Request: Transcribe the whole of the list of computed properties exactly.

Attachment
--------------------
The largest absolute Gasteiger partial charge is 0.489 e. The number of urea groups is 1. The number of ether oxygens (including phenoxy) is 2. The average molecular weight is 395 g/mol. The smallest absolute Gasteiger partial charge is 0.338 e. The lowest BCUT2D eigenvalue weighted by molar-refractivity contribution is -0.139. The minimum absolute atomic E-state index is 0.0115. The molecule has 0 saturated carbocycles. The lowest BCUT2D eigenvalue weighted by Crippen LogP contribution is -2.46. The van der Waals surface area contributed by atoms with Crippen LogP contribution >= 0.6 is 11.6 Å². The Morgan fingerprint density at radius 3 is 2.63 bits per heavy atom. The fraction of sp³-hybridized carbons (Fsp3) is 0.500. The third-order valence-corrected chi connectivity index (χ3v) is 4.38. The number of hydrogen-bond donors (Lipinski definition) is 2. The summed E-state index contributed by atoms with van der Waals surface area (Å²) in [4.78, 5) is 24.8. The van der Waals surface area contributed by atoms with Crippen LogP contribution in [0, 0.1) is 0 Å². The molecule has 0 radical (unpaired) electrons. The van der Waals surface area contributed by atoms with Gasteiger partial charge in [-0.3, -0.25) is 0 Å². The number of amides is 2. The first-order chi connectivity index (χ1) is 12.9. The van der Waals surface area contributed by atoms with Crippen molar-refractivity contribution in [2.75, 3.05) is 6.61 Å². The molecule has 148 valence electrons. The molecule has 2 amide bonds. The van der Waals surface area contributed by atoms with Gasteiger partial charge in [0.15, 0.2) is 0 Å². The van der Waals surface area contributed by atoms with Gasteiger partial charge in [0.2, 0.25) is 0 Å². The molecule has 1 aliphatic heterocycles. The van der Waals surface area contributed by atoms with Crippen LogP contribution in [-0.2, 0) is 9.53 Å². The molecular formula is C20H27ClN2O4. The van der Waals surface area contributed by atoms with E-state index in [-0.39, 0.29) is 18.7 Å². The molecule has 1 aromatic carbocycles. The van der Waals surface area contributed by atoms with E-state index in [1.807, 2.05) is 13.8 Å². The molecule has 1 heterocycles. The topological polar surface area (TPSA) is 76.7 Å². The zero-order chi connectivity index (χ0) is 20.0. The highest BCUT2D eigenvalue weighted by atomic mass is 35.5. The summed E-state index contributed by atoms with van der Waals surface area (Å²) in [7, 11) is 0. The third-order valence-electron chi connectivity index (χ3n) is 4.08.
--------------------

The largest absolute Gasteiger partial charge is 0.489 e. The number of urea groups is 1. The number of ether oxygens (including phenoxy) is 2. The average molecular weight is 395 g/mol. The smallest absolute Gasteiger partial charge is 0.338 e. The lowest BCUT2D eigenvalue weighted by molar-refractivity contribution is -0.139. The minimum absolute atomic E-state index is 0.0115. The molecule has 0 saturated carbocycles. The lowest BCUT2D eigenvalue weighted by Crippen LogP contribution is -2.46. The van der Waals surface area contributed by atoms with Crippen LogP contribution >= 0.6 is 11.6 Å². The Morgan fingerprint density at radius 3 is 2.63 bits per heavy atom. The fraction of sp³-hybridized carbons (Fsp3) is 0.500. The third-order valence-corrected chi connectivity index (χ3v) is 4.38. The number of hydrogen-bond donors (Lipinski definition) is 2. The summed E-state index contributed by atoms with van der Waals surface area (Å²) in [4.78, 5) is 24.8. The van der Waals surface area contributed by atoms with Crippen LogP contribution in [0, 0.1) is 0 Å². The molecule has 0 radical (unpaired) electrons. The van der Waals surface area contributed by atoms with Gasteiger partial charge in [-0.3, -0.25) is 0 Å². The number of amides is 2. The first-order chi connectivity index (χ1) is 12.9. The van der Waals surface area contributed by atoms with Crippen molar-refractivity contribution in [2.75, 3.05) is 6.61 Å². The molecule has 148 valence electrons. The molecule has 2 amide bonds. The van der Waals surface area contributed by atoms with Gasteiger partial charge in [0.15, 0.2) is 0 Å². The van der Waals surface area contributed by atoms with Gasteiger partial charge in [0.2, 0.25) is 0 Å². The molecule has 1 aliphatic heterocycles. The van der Waals surface area contributed by atoms with Crippen LogP contribution in [-0.2, 0) is 9.53 Å². The molecular formula is C20H27ClN2O4. The van der Waals surface area contributed by atoms with E-state index in [-0.39, 0.29) is 18.7 Å². The molecule has 1 aromatic carbocycles. The van der Waals surface area contributed by atoms with E-state index in [1.807, 2.05) is 13.8 Å². The molecule has 1 heterocycles. The topological polar surface area (TPSA) is 76.7 Å². The zero-order chi connectivity index (χ0) is 20.0. The highest BCUT2D eigenvalue weighted by atomic mass is 35.5. The summed E-state index contributed by atoms with van der Waals surface area (Å²) in [7, 11) is 0. The third-order valence-electron chi connectivity index (χ3n) is 4.08.